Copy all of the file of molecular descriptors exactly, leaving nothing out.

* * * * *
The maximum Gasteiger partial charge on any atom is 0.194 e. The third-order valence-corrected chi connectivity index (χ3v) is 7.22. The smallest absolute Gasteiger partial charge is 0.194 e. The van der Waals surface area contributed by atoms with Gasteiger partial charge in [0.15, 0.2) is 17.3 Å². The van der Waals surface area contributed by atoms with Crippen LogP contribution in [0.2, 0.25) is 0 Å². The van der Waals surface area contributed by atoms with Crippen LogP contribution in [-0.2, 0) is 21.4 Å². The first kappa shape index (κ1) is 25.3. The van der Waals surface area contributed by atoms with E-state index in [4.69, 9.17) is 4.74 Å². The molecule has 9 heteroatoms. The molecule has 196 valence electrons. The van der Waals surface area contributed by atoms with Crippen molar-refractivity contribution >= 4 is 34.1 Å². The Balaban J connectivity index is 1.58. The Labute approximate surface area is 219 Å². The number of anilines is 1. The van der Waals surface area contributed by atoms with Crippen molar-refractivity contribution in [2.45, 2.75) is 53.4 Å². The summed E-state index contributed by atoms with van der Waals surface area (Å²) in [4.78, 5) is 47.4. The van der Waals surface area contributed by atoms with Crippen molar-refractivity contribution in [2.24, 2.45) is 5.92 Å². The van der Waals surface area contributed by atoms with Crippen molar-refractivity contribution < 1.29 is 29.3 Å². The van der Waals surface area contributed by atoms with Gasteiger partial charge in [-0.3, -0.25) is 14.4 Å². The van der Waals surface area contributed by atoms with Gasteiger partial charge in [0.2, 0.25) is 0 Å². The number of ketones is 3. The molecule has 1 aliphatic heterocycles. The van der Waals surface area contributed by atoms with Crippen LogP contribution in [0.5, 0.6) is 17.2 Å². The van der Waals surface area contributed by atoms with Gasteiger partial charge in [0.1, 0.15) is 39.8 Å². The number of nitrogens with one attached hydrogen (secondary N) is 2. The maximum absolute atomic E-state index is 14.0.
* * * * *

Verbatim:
The maximum Gasteiger partial charge on any atom is 0.194 e. The third-order valence-corrected chi connectivity index (χ3v) is 7.22. The smallest absolute Gasteiger partial charge is 0.194 e. The van der Waals surface area contributed by atoms with Gasteiger partial charge in [0.15, 0.2) is 17.3 Å². The van der Waals surface area contributed by atoms with Crippen LogP contribution in [0.2, 0.25) is 0 Å². The van der Waals surface area contributed by atoms with Crippen LogP contribution in [-0.2, 0) is 21.4 Å². The first kappa shape index (κ1) is 25.3. The van der Waals surface area contributed by atoms with E-state index in [4.69, 9.17) is 4.74 Å². The molecule has 9 heteroatoms. The molecule has 196 valence electrons. The van der Waals surface area contributed by atoms with Crippen molar-refractivity contribution >= 4 is 34.1 Å². The Balaban J connectivity index is 1.58. The Labute approximate surface area is 219 Å². The number of anilines is 1. The van der Waals surface area contributed by atoms with Crippen molar-refractivity contribution in [2.45, 2.75) is 53.4 Å². The summed E-state index contributed by atoms with van der Waals surface area (Å²) in [4.78, 5) is 47.4. The van der Waals surface area contributed by atoms with Crippen molar-refractivity contribution in [2.24, 2.45) is 5.92 Å². The van der Waals surface area contributed by atoms with Crippen molar-refractivity contribution < 1.29 is 29.3 Å². The van der Waals surface area contributed by atoms with Gasteiger partial charge in [-0.3, -0.25) is 14.4 Å². The van der Waals surface area contributed by atoms with Gasteiger partial charge in [0.2, 0.25) is 0 Å². The number of ketones is 3. The molecule has 1 aliphatic heterocycles. The van der Waals surface area contributed by atoms with Crippen LogP contribution in [0.5, 0.6) is 17.2 Å². The van der Waals surface area contributed by atoms with Gasteiger partial charge in [0.1, 0.15) is 39.8 Å². The number of nitrogens with one attached hydrogen (secondary N) is 2. The maximum absolute atomic E-state index is 14.0.